The Hopkins Symphony Orchestra takes a trip back to the future on Sunday, March 9, opening its spring 2003 season with "Coming to Life," a multimedia performance marrying classical music with 21st-century digital visual artistry. The performance will be at 3 p.m. in Shriver Hall Auditorium on the Homewood campus.
Music director Jed Gaylin will lead the orchestra in a performance that will be dramatically enhanced by digital images created in real time on laptop computers by digital media performer Joseph Reinsel, a composer who teaches classes and workshops at Homewood's Digital Media Center, and visual and animation artist James Gillispie, an award-winning student painter at the Maryland Institute College of Art.
The performance will open with the world premiere of City of God: Prelude by Robert Sirota, director of the Peabody Institute. Sirota's composition will be followed by Copland's Appalachian Spring and Beethoven's Symphony No. 3 (Eroica). While the orchestra plays, real-time digital graphics will be projected onto two large scrims. The goal is to synthesize the two art forms through the spontaneity of live performance.
"In film, the music highlights the action on screen, but in this performance, the roles are reversed," Gaylin says. "The visual element will now adjust to the spontaneity of the performance, and thus the imagery will support and comment upon the sonic landscape."
Joseph Reinsel's work has been performed in numerous places on the East Coast, and he performs his own compositions around northeastern United States. Reinsel has master's degrees in music composition and music technology from Radford University and in electronic arts from iEAR Studios at Rensselaer Polytechnic Institute. His studies evolved from his work in Los Angeles with film composers. Reinsel is completing a new video and sound performance environment constructed with help from the 2002 artist-in-residence program at Harvestworks Digital Media Center.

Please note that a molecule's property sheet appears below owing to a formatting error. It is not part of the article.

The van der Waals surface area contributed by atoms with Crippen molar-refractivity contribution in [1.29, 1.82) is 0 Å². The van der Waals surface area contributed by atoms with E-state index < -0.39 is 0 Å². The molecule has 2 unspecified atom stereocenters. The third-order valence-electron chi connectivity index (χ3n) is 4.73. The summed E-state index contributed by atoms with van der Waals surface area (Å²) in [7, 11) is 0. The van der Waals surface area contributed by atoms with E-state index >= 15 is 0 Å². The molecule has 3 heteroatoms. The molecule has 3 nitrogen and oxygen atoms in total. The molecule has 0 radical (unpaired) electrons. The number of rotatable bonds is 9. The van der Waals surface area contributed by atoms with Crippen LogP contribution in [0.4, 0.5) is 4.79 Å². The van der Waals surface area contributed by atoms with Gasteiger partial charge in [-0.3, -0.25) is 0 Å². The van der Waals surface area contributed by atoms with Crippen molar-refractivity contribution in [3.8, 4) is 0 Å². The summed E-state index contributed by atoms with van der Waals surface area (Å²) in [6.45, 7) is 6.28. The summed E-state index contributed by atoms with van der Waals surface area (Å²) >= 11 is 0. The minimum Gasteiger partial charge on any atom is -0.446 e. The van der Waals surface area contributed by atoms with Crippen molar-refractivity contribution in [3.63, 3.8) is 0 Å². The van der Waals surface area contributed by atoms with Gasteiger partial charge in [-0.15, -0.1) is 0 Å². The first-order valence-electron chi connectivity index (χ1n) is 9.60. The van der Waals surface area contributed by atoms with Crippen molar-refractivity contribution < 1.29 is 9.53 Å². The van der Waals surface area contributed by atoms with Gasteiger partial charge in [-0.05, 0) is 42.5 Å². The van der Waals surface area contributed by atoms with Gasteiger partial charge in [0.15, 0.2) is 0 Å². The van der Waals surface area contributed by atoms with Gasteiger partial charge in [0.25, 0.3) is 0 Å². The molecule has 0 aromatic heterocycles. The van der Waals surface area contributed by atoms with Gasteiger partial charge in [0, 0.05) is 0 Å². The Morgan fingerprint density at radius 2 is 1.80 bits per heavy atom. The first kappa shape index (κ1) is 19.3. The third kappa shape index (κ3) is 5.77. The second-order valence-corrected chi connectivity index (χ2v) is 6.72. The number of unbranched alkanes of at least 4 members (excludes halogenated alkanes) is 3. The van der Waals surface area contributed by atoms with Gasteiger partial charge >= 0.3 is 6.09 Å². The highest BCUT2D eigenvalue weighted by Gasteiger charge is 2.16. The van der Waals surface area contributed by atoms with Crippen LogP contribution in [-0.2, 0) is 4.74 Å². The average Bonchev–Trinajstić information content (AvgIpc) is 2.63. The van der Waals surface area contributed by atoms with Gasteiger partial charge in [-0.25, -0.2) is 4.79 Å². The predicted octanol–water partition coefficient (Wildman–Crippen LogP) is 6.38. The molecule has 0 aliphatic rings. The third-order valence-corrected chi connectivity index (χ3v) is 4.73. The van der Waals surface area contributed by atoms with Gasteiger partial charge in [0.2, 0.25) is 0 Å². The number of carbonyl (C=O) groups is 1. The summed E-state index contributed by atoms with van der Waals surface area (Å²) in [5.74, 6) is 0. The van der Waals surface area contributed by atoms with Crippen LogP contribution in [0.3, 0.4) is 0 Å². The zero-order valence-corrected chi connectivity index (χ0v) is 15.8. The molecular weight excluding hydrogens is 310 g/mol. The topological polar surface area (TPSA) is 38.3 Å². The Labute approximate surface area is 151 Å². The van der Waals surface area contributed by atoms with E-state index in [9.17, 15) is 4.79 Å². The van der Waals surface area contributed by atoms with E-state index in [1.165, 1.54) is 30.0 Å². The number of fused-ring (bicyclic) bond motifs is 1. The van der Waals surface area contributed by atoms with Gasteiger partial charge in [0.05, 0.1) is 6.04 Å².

James Gillispie is a senior majoring in painting with a concentration in digital art at Maryland Institute College of Art and is the son of a classical pianist. He has been involved with other collaborative projects, including a permanent mural installation in the family division at the Clarence M. Mitchell Jr. Courthouse in Baltimore and set design for the feature-length film The Instrument, with Princeton University.
Tickets for "Coming to Life" are $9 for the general public; $7, senior citizens, students and Johns Hopkins affiliates with ID.; free for Johns Hopkins students with ID. Family discounts are available. Call 410-516-6542, e-mail email@example.com or visit www.jhu.edu/~jhso/ for tickets and more information.
Portions of "Coming to Life" will be presented the previous day, Saturday, March 8, in Shriver Hall, in the HSO's 11th annual children's concert. The 45-minute program will include multimedia selections, explanations about the sights and sounds of an orchestra and a participatory conducting lesson. To request a ticket, which is free, call 410-516-6542 or write to firstname.lastname@example.org.
Financial support has been provided by the Dodge Foundation. The Hopkins Symphony Orchestra is also supported by a grant from the Maryland State Arts Council.